He will have time on his hands to ponder it.He is not a bitter man by any means, more straightforward and direct.
He doesn’t begrudge those who won the six seats in his electoral area, some his former colleagues on the Council, Paddy Bracken and Seamus McDonald his erstwhile Fianna Fáil comrades and John King his Rathdowney rival.
Nor does he have anything but good wishes for the two newcomers, Conor Bergin the young man from Borris who dislodged the veteran David Goodwin and even Ollie Clooney from Durrow who took Brendan’s seat in a ding-dong battle.
He wishes them all them all well. For ringing through in all of Brendan Phelan’s comments is an acceptance that that his day has come.
More disappointing than the loss of his Council seat is something that runs far deeper. Yes, forfeiting the Council seat that his father Pat and brother Kieran held before him in a legacy of representation than spans across five decades certainly hurts. Brendan braces himself and puts on a brave face in the count centre.
The count has run in to a third day. Everyone is tired on Monday night as it draws to a more dramatic conclusion than most thought possible.
Three sitting councillors gone. Brendan Phelan one of them. “I’m accepting I will lose,” he tells us, as the snail’s pace of a count meanders into its final act.
Far more hurtful and still unresolved in the head and heart of a man who though tired determinedly makes it clear that he was born and bred in to Fianna Fáil. He can’t still understand how it has come to this, him, running again as an independent.
This is what bewilders and bamboozles Brendan Phelan, that’s what’s eating away at him tonight, not the loss of the Council seat, but the loss of Fianna Fáil, the loss to Fianna Fáil.
His father stood and won for them, his brother Kieran was their champion, topping the poll with such panache in 1999 with 1,347, ahead of even Seán Fleming (1,089).
“We had four councillors in the old Borris-in-Ossory area back then, Kieran, Marty Rohan, John Joe Fennelly and Seán Fleming, now we have no councillor at all in that area,” he says oozing regret, still talking ‘we’ as ‘we’ in Fianna Fáil.
“Today’s result in Borris-in-Ossory shows the entire disarray and disorganisation of Fianna Fáil in this area, not one councillor.
“They came up with these new rules back before the last election and I wasn’t selected, neither was Ray Cribbin in Port’ and where did it get them and look where it’s ended up.
“I want to make it clear that at no stage was I ever approached or asked to go again or run again for Fianna Fáil. I was never approached by Fianna Fáil to return or requested to sit as a Fianna Fáil candidate at any time,” he insists, explaining his estrangement from the Party of his birth.
Brendan was first co-opted to the Council in 2003 when his brother Kieran went to the Senate and the abolition of the dual mandate meant he could not sit on both Council and Senate.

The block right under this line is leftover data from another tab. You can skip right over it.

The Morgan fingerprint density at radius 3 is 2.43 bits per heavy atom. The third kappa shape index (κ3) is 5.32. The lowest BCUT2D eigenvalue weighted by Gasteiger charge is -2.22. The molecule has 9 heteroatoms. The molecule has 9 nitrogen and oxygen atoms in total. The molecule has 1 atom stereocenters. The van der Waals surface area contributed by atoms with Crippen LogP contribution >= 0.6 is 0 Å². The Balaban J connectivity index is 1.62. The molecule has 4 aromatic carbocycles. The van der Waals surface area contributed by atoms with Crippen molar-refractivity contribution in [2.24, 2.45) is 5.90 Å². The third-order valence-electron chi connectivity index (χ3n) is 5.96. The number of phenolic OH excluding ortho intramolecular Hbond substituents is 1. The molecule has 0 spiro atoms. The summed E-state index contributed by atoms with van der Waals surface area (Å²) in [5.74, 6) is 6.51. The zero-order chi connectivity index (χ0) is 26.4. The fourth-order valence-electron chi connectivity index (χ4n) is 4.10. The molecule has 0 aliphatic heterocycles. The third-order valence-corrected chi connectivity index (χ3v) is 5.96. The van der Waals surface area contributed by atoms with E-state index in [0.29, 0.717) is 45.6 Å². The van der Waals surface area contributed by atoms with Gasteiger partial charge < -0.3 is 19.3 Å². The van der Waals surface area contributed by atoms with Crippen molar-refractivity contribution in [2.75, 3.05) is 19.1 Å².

Kieran later died suddenly in 2010 during his second Senate term. Brendan Phelan went on to run and get elected for Fianna Fáil in 2004 and again in 2009 before the falling out at the convention prior to the 2014 locals.
With Ger Phelan from Mountrath selected instead, as well as Michael G Phelan, who had also run in 2009 for Fianna Fáil alongside Brendan, Brendan ran as an independent and held the seat, polling 1,097 to Michael G’s 863 and Ger Phelan’s 533.
Brendan’s world view is that he never left Fianna Fáil they left him.
It’s something that still irks him deeply. If he has a cut at the tail end of this week’s count it’s how he maintains the party have gone out of their way to run a candidate against him who he says was never a member of Fianna Fáil in the past and his family have no tradition of supporting Fianna Fáil.
“They had to bring him around and introduce him to the Fianna Fáil membership sure,” he says of Liam O’Neill, the party’s high profile candidate in the Borris-Mountmellick electoral area on this occasion.
On this point Brendan Phelan is scathing of Fianna Fáil more so than the former GAA President who they recruited to run.
The sixth count marked the distribution of Liam O’Neill’s 637 votes. Brendan Phelan picked up 80. It proved pivotal.
Forty-eight more went to Ollie Clooney the Independent from Durrow and 163 to James Kelly.
The three Fine Gael candidates received 110 and this really rankles with Brendan Phelan, making it clear that never once did he attempt to build up an independent team or organisation against them, as others have done all over the country.
“The Fianna Fáil family totally abandoned me,” says a man whose family were steeped in Fianna Fáil.
And that hurts most, even more than the loss of his seat.
This piece was edited to add that Ger Phelan was also selected by the Fianna Fáil convention in 2014 for the Local Elections.